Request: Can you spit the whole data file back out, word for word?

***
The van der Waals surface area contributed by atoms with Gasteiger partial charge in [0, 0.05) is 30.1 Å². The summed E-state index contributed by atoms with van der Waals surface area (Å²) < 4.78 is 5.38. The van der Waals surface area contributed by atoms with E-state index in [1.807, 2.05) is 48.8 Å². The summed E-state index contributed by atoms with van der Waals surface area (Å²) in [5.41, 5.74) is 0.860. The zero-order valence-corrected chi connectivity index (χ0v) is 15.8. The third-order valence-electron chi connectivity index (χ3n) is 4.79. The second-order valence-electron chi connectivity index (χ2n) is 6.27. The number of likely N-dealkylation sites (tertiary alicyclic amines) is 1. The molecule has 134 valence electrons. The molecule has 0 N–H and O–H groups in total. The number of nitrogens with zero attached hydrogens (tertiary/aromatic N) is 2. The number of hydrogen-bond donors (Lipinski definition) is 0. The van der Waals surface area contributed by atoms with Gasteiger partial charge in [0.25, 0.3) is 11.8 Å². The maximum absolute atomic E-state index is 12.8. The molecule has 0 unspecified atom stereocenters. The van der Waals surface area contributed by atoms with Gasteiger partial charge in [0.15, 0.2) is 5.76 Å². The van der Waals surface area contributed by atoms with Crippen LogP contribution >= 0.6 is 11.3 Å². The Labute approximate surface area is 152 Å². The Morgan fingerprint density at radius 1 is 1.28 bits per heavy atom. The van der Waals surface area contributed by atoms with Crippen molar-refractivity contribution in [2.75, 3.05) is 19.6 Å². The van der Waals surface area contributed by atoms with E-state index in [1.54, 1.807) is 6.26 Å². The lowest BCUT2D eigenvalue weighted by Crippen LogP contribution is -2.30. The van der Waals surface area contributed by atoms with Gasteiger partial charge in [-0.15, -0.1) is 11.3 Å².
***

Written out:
The van der Waals surface area contributed by atoms with Gasteiger partial charge in [0, 0.05) is 30.1 Å². The summed E-state index contributed by atoms with van der Waals surface area (Å²) < 4.78 is 5.38. The van der Waals surface area contributed by atoms with E-state index in [1.807, 2.05) is 48.8 Å². The summed E-state index contributed by atoms with van der Waals surface area (Å²) in [5.41, 5.74) is 0.860. The zero-order valence-corrected chi connectivity index (χ0v) is 15.8. The third-order valence-electron chi connectivity index (χ3n) is 4.79. The second-order valence-electron chi connectivity index (χ2n) is 6.27. The number of likely N-dealkylation sites (tertiary alicyclic amines) is 1. The molecule has 134 valence electrons. The molecule has 0 N–H and O–H groups in total. The number of nitrogens with zero attached hydrogens (tertiary/aromatic N) is 2. The number of hydrogen-bond donors (Lipinski definition) is 0. The van der Waals surface area contributed by atoms with Gasteiger partial charge in [0.25, 0.3) is 11.8 Å². The maximum absolute atomic E-state index is 12.8. The molecule has 0 unspecified atom stereocenters. The van der Waals surface area contributed by atoms with Gasteiger partial charge in [0.15, 0.2) is 5.76 Å². The van der Waals surface area contributed by atoms with Crippen LogP contribution >= 0.6 is 11.3 Å². The Labute approximate surface area is 152 Å². The Morgan fingerprint density at radius 1 is 1.28 bits per heavy atom. The van der Waals surface area contributed by atoms with Crippen molar-refractivity contribution in [2.75, 3.05) is 19.6 Å². The van der Waals surface area contributed by atoms with E-state index in [1.54, 1.807) is 6.26 Å². The lowest BCUT2D eigenvalue weighted by Crippen LogP contribution is -2.30. The van der Waals surface area contributed by atoms with Gasteiger partial charge in [-0.15, -0.1) is 11.3 Å².